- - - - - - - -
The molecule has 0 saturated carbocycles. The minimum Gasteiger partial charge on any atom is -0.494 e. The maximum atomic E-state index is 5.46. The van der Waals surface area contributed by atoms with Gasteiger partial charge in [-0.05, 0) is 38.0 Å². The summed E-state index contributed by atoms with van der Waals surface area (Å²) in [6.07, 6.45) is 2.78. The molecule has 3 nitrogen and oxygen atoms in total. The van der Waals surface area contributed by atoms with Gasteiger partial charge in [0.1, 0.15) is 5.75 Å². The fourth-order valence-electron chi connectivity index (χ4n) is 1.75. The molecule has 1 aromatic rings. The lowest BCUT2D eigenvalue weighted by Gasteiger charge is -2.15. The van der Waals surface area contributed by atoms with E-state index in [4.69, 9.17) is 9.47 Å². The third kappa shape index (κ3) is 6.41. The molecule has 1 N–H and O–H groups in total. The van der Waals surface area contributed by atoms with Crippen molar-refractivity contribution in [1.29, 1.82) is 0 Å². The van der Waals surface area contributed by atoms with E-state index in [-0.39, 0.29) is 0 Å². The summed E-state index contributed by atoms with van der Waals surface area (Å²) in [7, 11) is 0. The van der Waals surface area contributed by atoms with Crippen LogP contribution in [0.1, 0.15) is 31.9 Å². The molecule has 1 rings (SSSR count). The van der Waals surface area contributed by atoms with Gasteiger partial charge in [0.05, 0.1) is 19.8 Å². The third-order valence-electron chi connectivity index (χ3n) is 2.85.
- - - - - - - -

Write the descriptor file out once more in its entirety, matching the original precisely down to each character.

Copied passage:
The molecule has 0 saturated carbocycles. The minimum Gasteiger partial charge on any atom is -0.494 e. The maximum atomic E-state index is 5.46. The van der Waals surface area contributed by atoms with Gasteiger partial charge in [-0.05, 0) is 38.0 Å². The summed E-state index contributed by atoms with van der Waals surface area (Å²) in [6.07, 6.45) is 2.78. The molecule has 3 nitrogen and oxygen atoms in total. The van der Waals surface area contributed by atoms with Gasteiger partial charge in [0.1, 0.15) is 5.75 Å². The fourth-order valence-electron chi connectivity index (χ4n) is 1.75. The molecule has 1 aromatic rings. The lowest BCUT2D eigenvalue weighted by Gasteiger charge is -2.15. The van der Waals surface area contributed by atoms with E-state index in [4.69, 9.17) is 9.47 Å². The third kappa shape index (κ3) is 6.41. The molecule has 1 N–H and O–H groups in total. The van der Waals surface area contributed by atoms with Crippen molar-refractivity contribution in [1.29, 1.82) is 0 Å². The van der Waals surface area contributed by atoms with E-state index in [-0.39, 0.29) is 0 Å². The summed E-state index contributed by atoms with van der Waals surface area (Å²) in [7, 11) is 0. The van der Waals surface area contributed by atoms with Crippen LogP contribution in [0.1, 0.15) is 31.9 Å². The molecule has 1 rings (SSSR count). The van der Waals surface area contributed by atoms with Gasteiger partial charge in [0.05, 0.1) is 19.8 Å². The third-order valence-electron chi connectivity index (χ3n) is 2.85.